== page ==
Kestrelway Gundogs in Gloucestershire offer 40-bird training sessions on their own shoot to both novices and expert handlers, as Nick Ridley reports.

Norman and Sandra Onens of Kestrelway Gundogs are experienced gundog trainers and handlers and at their training ground, based near Evesham in Gloucestershire, they have developed a superb area for training not only novice dogs and handlers, but also dogs that are competing at field trial level.

The ground is around 80 acres and planted with fodder turnips with strips of maize to break the cover into “bays.” Anyone that has worked their dogs in root crops will tell you that it is the most testing of cover and can cause problems for even the most experienced of dogs. At first appearance it looks quite easy for the dogs, but scent gets held underneath the leaf canopy and the dogs have to really get their noses down to work out where the retrieve is lying. Unlike heavier cover, the biggest advantage of root crops is that the handlers can clearly see their dogs and, more importantly, inexperienced dogs can get good marks on any shot birds. The days are based around a traditional walked up day where the Guns, handlers and dogs all walk in line and the birds are flushed as the line walks up.

The training days are run along the lines of a traditional walked up shoot day.

The training days are run along the lines of a traditional walked up shoot day.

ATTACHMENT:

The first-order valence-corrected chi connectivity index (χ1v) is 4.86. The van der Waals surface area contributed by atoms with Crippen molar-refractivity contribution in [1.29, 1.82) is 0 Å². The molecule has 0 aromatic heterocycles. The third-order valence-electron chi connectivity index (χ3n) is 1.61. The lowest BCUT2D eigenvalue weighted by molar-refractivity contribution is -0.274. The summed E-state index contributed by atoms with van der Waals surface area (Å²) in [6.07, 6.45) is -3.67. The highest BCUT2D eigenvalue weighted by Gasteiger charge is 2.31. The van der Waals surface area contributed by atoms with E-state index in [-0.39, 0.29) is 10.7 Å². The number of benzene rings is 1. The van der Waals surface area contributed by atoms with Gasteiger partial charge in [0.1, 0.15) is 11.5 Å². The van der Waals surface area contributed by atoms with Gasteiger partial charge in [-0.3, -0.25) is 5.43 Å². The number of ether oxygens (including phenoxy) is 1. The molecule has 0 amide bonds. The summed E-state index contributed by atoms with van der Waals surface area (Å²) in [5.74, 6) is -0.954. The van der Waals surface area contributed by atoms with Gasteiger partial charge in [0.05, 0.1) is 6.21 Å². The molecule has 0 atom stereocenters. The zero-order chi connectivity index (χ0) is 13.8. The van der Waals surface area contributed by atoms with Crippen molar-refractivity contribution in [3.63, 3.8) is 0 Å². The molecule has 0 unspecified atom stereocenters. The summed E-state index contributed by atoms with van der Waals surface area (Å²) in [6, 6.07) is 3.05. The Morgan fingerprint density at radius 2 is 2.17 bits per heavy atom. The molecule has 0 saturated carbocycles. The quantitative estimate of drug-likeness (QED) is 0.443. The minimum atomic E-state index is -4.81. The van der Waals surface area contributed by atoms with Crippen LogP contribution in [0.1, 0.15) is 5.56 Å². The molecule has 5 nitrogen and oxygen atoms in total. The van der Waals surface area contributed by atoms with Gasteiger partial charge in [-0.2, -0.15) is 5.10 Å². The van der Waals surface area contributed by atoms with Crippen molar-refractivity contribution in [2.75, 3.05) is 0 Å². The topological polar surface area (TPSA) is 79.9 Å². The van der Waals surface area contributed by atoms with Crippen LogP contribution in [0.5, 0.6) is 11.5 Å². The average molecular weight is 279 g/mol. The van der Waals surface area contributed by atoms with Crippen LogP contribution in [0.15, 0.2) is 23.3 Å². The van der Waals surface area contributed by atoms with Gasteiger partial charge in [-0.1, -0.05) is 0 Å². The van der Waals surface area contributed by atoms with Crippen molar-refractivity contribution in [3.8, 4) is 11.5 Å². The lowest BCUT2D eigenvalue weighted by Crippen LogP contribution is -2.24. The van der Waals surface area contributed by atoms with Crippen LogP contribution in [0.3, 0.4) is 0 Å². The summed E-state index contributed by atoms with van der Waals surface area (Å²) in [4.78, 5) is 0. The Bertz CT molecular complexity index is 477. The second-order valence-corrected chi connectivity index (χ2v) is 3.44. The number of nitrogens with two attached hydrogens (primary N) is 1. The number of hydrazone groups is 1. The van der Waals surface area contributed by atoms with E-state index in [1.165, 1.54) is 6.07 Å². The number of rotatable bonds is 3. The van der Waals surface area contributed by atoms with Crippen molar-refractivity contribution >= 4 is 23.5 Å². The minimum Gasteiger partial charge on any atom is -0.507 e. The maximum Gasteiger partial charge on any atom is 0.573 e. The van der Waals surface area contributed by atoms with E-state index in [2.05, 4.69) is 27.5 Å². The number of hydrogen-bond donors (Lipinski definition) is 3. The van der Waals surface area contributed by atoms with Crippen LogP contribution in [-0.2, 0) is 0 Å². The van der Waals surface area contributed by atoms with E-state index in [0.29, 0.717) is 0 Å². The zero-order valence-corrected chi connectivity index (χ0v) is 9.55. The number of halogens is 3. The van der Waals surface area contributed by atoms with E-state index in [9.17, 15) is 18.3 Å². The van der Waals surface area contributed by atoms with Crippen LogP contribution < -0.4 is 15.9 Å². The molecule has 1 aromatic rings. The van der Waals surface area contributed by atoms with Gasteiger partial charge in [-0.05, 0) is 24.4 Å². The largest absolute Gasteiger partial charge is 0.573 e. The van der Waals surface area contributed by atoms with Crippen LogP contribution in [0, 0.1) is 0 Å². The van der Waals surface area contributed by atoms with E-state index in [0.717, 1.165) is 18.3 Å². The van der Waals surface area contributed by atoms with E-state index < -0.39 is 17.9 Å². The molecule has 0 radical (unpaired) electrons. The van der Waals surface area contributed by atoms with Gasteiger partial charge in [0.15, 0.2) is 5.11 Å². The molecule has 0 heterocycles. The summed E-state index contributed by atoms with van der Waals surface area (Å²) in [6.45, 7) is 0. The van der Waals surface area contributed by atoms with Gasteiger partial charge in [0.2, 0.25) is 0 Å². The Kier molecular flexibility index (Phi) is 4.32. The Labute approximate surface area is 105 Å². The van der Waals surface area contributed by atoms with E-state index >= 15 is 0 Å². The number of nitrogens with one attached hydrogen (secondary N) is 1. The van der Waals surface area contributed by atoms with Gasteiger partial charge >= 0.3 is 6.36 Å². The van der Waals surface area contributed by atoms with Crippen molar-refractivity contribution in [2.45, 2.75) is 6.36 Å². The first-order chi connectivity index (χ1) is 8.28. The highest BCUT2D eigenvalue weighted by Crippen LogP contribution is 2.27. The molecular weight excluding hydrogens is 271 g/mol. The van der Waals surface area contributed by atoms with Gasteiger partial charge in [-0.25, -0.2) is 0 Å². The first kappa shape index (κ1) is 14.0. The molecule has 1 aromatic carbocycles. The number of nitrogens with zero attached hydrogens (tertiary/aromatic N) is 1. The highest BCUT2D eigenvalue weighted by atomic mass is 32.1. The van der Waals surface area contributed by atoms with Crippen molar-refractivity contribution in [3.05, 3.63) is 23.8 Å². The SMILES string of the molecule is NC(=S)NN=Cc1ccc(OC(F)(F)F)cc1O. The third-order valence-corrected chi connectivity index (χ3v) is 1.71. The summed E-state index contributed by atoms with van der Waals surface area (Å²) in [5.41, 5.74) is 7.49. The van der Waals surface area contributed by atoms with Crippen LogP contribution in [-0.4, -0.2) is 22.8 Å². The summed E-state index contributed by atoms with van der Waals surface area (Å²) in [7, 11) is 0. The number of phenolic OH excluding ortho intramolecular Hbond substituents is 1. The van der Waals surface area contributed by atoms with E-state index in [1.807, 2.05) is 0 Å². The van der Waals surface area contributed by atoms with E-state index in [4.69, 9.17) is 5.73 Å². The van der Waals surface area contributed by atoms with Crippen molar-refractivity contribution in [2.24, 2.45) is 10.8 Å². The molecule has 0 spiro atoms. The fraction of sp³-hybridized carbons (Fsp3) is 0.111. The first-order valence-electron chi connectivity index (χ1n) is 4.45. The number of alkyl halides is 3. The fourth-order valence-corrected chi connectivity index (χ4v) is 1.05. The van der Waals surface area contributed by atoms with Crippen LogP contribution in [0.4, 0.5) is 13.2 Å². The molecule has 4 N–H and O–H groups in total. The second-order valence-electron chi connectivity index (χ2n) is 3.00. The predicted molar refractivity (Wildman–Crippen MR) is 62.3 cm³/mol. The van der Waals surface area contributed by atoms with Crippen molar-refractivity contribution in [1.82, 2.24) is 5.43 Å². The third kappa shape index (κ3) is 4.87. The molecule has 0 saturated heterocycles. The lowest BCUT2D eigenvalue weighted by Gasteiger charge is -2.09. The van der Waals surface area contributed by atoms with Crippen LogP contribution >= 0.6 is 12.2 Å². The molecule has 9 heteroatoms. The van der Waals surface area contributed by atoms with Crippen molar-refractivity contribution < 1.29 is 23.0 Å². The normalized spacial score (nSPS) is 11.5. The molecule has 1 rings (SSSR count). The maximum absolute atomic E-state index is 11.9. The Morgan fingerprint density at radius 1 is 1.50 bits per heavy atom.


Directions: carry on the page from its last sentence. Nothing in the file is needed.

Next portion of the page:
Acquiring skills
The quarry is both grey and red-legged partridge and gamekeeper Will Taylor explained that the birds are all reared from day olds and released during August before being held on the ground by near-constant dogging in. The management of the ground and the game is remarkable and it enables the team at Kestralway to run two 40-bird training sessions per day for six days a week during September and early October. They then reduce the bag to 20 birds six days a week as the season progresses. These training days are all about the dogs and not necessarily about the shooting. The Guns must understand that for the benefit of the handlers and their dogs they need to get “birds on the ground” as well as the patience to stand and watch while a dog is out on a retrieve. There is one other added pressure and that is when a covey of high velocity partridges starburst from underneath a canopy of fodder beet leaves. They are no easy target, there is no time to make sure your footing is right, it’s a case of mount your gun, slip the safety catch and pull the trigger – reflex shooting at its best.

Handlers and their dogs participate in these training days for a number of reasons. For Astrid Lever and her black Labrador “Otto” it is a case of gaining more experience and learning the handling skills to enable them to compete in field trials. Astrid has come to gundogs slightly later in life, as she spent 23 years as an international air stewardess. After retiring, she had the time and opportunity to take on her first fully-registered Labrador pup (which incidentally was bred by Norman and Sandra) and she has been well and truly bitten by the gundog bug.

Astrid explained that she had just had a run in her first novice trial and although she enjoyed it she was very nervous. This went straight down to the dog and unfortunately they didn’t last very long. She came to the training day with set goals in mind and one of those was to make sure Otto stayed tight at heel, which is a requirement for a retriever during a walked-up day, and something that Otto hadn’t performed to the best of his ability during his first trial.